On November 20, Auburn University became aware of that a server in the College of Business network had been compromised. Subsequent investigation revealed that names and Social Security numbers may have accessed.
They are now sending out notification letters, although it is not clear how many individuals are being notified and whether they are all students, staff, or both. Those being notified are being offered free credit protection monitoring with Experian ProtectMyID.
Four months seems like a long delay between discovery and notification by current standards, doesn’t it?
Update: Jeanne Price of idRADAR.com kindly forwarded a copy of the statement she obtained from Auburn University:
Statement from Auburn University regarding cyber attack on College of Business:
On November 20, 2013, Auburn University became aware of a compromised server within the College of Business network. Auburn immediately patched the vulnerability and launched an internal investigation to determine the scope of the attack. When it became clear that this incident could result in the unauthorized access to personal information, Auburn University hired an independent, third-party computer forensics expert to assist in identifying the full extent of data potentially exposed as a result of this incident.
The unidentified hacker could have accessed the server between October 21, 2013 and November 20, 2014. The FBI has been notified of this incident, and investigations are ongoing.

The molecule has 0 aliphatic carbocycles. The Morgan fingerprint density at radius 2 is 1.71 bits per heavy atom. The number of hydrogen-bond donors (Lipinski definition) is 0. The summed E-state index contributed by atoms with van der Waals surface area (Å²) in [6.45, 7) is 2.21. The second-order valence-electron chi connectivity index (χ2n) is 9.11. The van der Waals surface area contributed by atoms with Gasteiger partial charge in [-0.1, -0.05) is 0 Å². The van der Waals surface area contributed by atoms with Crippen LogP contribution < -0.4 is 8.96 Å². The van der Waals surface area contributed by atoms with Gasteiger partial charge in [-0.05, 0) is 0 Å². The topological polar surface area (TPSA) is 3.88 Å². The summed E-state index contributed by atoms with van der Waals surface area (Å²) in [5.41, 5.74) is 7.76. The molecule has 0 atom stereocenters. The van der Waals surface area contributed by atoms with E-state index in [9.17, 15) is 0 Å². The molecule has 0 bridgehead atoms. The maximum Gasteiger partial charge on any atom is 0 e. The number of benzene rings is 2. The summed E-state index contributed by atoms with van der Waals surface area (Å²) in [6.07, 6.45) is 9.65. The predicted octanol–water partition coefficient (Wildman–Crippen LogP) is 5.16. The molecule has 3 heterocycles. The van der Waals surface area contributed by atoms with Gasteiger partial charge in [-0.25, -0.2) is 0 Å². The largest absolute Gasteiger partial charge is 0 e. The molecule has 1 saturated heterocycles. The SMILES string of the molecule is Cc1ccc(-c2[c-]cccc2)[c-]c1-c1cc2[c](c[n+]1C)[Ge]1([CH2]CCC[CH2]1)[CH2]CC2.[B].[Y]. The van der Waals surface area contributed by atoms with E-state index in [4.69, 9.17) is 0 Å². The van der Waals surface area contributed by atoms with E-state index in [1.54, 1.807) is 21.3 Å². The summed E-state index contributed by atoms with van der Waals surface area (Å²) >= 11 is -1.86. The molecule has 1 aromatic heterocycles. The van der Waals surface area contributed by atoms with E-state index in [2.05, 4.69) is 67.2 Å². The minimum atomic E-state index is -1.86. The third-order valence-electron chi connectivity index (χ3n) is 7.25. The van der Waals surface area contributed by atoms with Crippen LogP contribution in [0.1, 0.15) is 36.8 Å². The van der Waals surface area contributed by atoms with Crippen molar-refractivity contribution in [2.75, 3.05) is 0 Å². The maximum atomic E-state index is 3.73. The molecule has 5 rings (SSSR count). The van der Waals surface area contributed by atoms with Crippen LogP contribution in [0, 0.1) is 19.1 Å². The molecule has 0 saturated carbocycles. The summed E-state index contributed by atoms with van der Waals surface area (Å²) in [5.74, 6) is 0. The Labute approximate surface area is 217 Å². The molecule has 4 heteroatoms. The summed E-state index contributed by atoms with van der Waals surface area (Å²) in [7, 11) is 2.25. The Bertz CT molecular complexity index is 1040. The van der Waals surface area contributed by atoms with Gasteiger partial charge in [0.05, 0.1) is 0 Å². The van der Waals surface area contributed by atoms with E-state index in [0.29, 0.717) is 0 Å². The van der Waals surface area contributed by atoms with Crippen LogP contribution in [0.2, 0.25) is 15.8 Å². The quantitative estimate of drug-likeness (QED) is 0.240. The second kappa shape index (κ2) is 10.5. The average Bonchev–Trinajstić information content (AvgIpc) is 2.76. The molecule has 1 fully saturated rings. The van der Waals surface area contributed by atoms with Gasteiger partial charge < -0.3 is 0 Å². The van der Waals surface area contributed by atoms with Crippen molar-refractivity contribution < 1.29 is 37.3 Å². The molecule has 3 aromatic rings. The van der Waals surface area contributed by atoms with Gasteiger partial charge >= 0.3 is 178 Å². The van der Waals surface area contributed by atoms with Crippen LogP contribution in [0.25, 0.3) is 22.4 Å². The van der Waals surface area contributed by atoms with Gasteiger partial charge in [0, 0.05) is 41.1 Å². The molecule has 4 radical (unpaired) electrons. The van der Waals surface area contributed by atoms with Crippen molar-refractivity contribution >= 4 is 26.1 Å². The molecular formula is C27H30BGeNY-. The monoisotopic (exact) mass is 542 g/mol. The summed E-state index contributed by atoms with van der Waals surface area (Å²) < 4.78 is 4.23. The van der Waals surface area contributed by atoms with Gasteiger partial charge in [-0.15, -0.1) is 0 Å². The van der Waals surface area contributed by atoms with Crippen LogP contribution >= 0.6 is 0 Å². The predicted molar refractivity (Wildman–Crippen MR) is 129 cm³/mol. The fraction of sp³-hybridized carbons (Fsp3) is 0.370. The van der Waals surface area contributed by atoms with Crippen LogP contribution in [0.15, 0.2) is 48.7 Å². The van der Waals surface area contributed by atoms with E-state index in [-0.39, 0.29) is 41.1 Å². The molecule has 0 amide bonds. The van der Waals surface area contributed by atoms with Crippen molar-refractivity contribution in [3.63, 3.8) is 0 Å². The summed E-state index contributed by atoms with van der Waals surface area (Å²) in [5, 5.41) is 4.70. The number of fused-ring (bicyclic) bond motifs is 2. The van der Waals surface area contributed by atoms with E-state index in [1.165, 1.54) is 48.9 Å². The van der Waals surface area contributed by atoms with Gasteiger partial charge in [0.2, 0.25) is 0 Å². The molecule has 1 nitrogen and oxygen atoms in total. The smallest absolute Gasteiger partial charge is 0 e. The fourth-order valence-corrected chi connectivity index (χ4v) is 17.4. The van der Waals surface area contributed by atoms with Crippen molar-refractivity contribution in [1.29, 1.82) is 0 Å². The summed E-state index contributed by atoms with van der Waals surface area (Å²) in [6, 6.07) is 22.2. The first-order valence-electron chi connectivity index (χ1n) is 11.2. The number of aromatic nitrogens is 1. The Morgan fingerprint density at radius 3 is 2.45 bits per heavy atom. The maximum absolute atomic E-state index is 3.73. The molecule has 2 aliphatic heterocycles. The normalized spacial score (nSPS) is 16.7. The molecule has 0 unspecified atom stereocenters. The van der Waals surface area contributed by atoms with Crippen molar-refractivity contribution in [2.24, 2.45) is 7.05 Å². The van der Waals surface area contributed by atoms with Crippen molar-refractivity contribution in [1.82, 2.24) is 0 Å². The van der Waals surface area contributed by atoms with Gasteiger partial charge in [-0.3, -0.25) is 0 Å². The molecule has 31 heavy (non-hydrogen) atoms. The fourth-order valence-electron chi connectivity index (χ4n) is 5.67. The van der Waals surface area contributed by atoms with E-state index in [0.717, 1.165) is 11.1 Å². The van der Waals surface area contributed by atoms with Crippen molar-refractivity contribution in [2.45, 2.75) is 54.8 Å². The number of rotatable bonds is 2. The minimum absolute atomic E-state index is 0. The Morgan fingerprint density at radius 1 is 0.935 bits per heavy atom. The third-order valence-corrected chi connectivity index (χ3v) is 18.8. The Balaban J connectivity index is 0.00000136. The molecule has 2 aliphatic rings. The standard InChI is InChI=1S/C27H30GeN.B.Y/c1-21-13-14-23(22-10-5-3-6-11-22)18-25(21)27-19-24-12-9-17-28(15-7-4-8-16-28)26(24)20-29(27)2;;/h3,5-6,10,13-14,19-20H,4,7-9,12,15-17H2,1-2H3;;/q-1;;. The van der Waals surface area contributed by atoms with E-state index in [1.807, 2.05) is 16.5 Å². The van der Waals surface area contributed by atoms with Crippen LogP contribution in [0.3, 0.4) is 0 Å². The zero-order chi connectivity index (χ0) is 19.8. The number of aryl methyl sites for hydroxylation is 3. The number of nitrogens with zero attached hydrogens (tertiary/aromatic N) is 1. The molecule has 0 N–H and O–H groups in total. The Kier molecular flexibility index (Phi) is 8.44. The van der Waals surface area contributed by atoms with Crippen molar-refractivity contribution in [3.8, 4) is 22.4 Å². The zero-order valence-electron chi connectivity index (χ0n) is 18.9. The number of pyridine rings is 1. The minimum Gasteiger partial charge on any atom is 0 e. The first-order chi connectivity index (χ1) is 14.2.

Personal information relating to 13,698 individuals was identified on the compromised server. The information on this server varies by person but mainly pertained to courses being taken by current and former Auburn students and work performed by current and former faculty and staff. Auburn has no evidence that the files containing personal information were actually
accessed and is unaware of any actual or attempted misuse of this personal information. The university is offering each person affected one free year of credit monitoring and identity theft protection services with Experian.
Statement from College of Business Dean Bill Hardgrave:
We truly regret the inconvenience and concern that this cyber attack may cause to our college¹s constituents. We take this incident very seriously and hope that the FBI investigation provides answers. The vulnerable server was repaired immediately, and while the investigation has not revealed any misuse of data, we are prepared to provide all individuals with credit monitoring services.
You can read Jeanne’s coverage of the breach and other breaches involving Auburn U. on idRADAR.com.